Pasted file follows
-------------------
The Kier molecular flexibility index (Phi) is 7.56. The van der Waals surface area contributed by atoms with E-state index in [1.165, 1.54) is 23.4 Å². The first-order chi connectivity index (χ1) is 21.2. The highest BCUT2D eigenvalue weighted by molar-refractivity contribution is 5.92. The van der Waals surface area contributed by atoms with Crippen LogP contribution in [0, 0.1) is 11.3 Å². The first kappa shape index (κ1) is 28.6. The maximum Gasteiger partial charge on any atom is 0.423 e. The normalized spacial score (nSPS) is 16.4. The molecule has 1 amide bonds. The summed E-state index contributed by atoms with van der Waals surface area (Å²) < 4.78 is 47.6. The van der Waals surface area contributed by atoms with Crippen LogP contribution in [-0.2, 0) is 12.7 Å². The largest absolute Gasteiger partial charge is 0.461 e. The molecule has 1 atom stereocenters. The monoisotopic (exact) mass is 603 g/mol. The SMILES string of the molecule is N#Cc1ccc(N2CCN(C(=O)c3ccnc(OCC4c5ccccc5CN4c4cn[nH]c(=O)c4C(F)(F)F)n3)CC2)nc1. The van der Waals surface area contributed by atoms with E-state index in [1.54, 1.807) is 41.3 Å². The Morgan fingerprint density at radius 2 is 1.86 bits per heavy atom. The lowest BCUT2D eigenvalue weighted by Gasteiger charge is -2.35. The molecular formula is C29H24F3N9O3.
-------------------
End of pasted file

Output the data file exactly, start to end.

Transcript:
The Kier molecular flexibility index (Phi) is 7.56. The van der Waals surface area contributed by atoms with E-state index in [1.165, 1.54) is 23.4 Å². The first-order chi connectivity index (χ1) is 21.2. The highest BCUT2D eigenvalue weighted by molar-refractivity contribution is 5.92. The van der Waals surface area contributed by atoms with Crippen LogP contribution in [0, 0.1) is 11.3 Å². The first kappa shape index (κ1) is 28.6. The maximum Gasteiger partial charge on any atom is 0.423 e. The normalized spacial score (nSPS) is 16.4. The molecule has 1 amide bonds. The summed E-state index contributed by atoms with van der Waals surface area (Å²) < 4.78 is 47.6. The van der Waals surface area contributed by atoms with Crippen LogP contribution in [-0.2, 0) is 12.7 Å². The largest absolute Gasteiger partial charge is 0.461 e. The molecule has 1 atom stereocenters. The monoisotopic (exact) mass is 603 g/mol. The SMILES string of the molecule is N#Cc1ccc(N2CCN(C(=O)c3ccnc(OCC4c5ccccc5CN4c4cn[nH]c(=O)c4C(F)(F)F)n3)CC2)nc1. The van der Waals surface area contributed by atoms with E-state index in [1.54, 1.807) is 41.3 Å². The Morgan fingerprint density at radius 2 is 1.86 bits per heavy atom. The lowest BCUT2D eigenvalue weighted by Gasteiger charge is -2.35. The molecular formula is C29H24F3N9O3.